“Won’t you at least tell me if it is in a tree?” begged Peter.
Teacher’s eyes twinkled. “I guess it won’t do any harm to tell you that much,” he said. “No, it isn’t in a tree. It is on the ground and, if I do say it, it is as well hidden a nest as anybody can build. Oh, Peter watch your step! Watch your step!” Teacher fairly shrieked this warning.
Peter, who had just started to hop off to his right, stopped short in sheer astonishment. Just in front of him was a tiny mound of dead leaves, and a few feet beyond Mrs. Ovenbird was fluttering about on the ground as if badly hurt. Peter simply didn’t know what to make of it. Once more he made a movement as if to hop. Teacher flew right down in front of him. “You’ll step on my nest!”
Peter stared, for he didn’t see any nest and he said as much.
“It’s under that little mound of leaves right in front of your feet!” cried Teacher. “I wasn’t going to tell you, and now I just had to or you certainly would have stepped on it.”
Very carefully Peter walked around the little bunch of leaves and peered under them from the other side. There, sure enough, was a nest beneath them, and in it four speckled eggs. “I won’t tell a soul, Teacher. I promise you I won’t tell a soul,” declared Peter very earnestly. “I understand now why you are called Ovenbird, although I still like the name Teacher best.”
Feeling that Mr. and Mrs. Teacher would feel easier in their minds if he left them, Peter said goodbye and started on for the lonesome place in the Green Forest where he knew the old nest of Redtail the Hawk had been. As he drew near the place he kept sharp watch through the treetops for a glimpse of Redtail. Presently he saw him high in the blue sky, sailing lazily in big circles. Then Peter became very, very cautious. He tiptoed forward, keeping under cover as much as possible. At last, peeping out from beneath a little hemlock tree, he could see Redtail’s old nest. He saw right away that it was bigger than it had been when he saw it last. Suddenly there was a chorus of hungry cries and Peter saw Mrs. Redtail approaching with a mouse in her claws. From where he sat he could see four funny heads stretched above the edge of the nest.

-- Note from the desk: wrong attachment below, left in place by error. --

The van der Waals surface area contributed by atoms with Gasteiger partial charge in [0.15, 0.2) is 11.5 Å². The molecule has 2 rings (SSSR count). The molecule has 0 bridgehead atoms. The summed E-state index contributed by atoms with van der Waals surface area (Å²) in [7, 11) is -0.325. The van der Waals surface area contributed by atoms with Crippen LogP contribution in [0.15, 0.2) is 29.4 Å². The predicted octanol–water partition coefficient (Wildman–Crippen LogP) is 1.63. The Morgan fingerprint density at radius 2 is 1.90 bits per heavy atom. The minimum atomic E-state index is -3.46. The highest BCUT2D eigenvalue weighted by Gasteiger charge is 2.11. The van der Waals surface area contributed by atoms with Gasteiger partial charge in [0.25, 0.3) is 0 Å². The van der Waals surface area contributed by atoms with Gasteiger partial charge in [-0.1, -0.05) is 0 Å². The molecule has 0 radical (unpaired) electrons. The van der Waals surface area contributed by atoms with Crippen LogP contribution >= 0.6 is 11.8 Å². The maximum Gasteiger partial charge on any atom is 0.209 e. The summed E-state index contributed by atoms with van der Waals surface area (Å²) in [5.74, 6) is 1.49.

“Redtail is using his old nest again and has got a family already,” exclaimed Peter. “I guess this is no place for me. The sooner I get away from here the better.”
Just then Redtail himself dropped down out of the blue, blue sky and alighted on a tree close at hand. Peter decided that the best thing he could do was to sit perfectly still where he was. He had a splendid view of Redtail, and he couldn’t help admire this big member of the Hawk family. The upper parts of his coat were a dark grayish-brown mixed with touches of chestnut color. The upper part of his breast was streaked with grayish-brown and buff, the lower part having but few streaks. Below this were black spots and bars ending in white. Peter noticed the tail most of all. It was a rich reddish-brown with a narrow black band near its end and a white tip. Peter understood at once why this big Hawk is called Redtail.
It was not until Mr. and Mrs. Redtail Hawk had gone in quest of more food for their hungry youngsters that Peter dared steal away. As soon as he felt it safe to do so, he headed for home as fast as he could go, lipperty-lipperty-lip. He knew that he wouldn’t feel safe until that place in the Green Forest was far behind him.
P.L.A.Y. in Place Projects
Try these activities to extend your bird story adventures:
- Visit the Cornell Lab of Ornithology – ALL ABOUT BIRDS – American Crow
- Visit the Cornell Lab of Ornithology – ALL ABOUT BIRDS – Ovenbird
- Visit the Cornell Lab of Ornithology – ALL ABOUT BIRDS – Red-tailed Hawk
- Nature journal coloring pages at Cornell Common Feeder Birds FREE (page W40 American Crow).
- Q/A –Questions with answers to keep this conversation going are available for Hawks (p. 104-109) and American Crow (p. 124-127) in the Handbook of Nature Study by Anna Botsford Comstock offered FREE online HERE.
- Another option is to get a copy of Fifty Favorite Birds Coloring Book by Lisa Bonforte and some colored pencils to complete the drawing of a Common Crow (p16).
FYI -This coloring book is an excellent companion for this bird story series with most of the 50 birds represented as characters throughout the chapters.
Source: Burgess Bird Book for Children by Thornton Burgess
P.L.A.Y. has provided a new online version of all 45 chapters of this updated and annotated 100+ year old public domain classic to:
- be suitable for the 21st century family by having the Thornton Burgess woodland characters evolve to model mindfulness and loving kindness
- highlight and bring awareness to the New England nature settings and offer an opportunity to learn more about birds and other woodland animals through this story adventure
- create story extension moments through P.L.A.Y. suggested activities and investigations for making new nature connections generated by the reader’s own curiosity
- encourage families to keep their own nature notebooks for drawing, writing, painting, and recording their own local daily outdoor P.L.A.Y. adventures.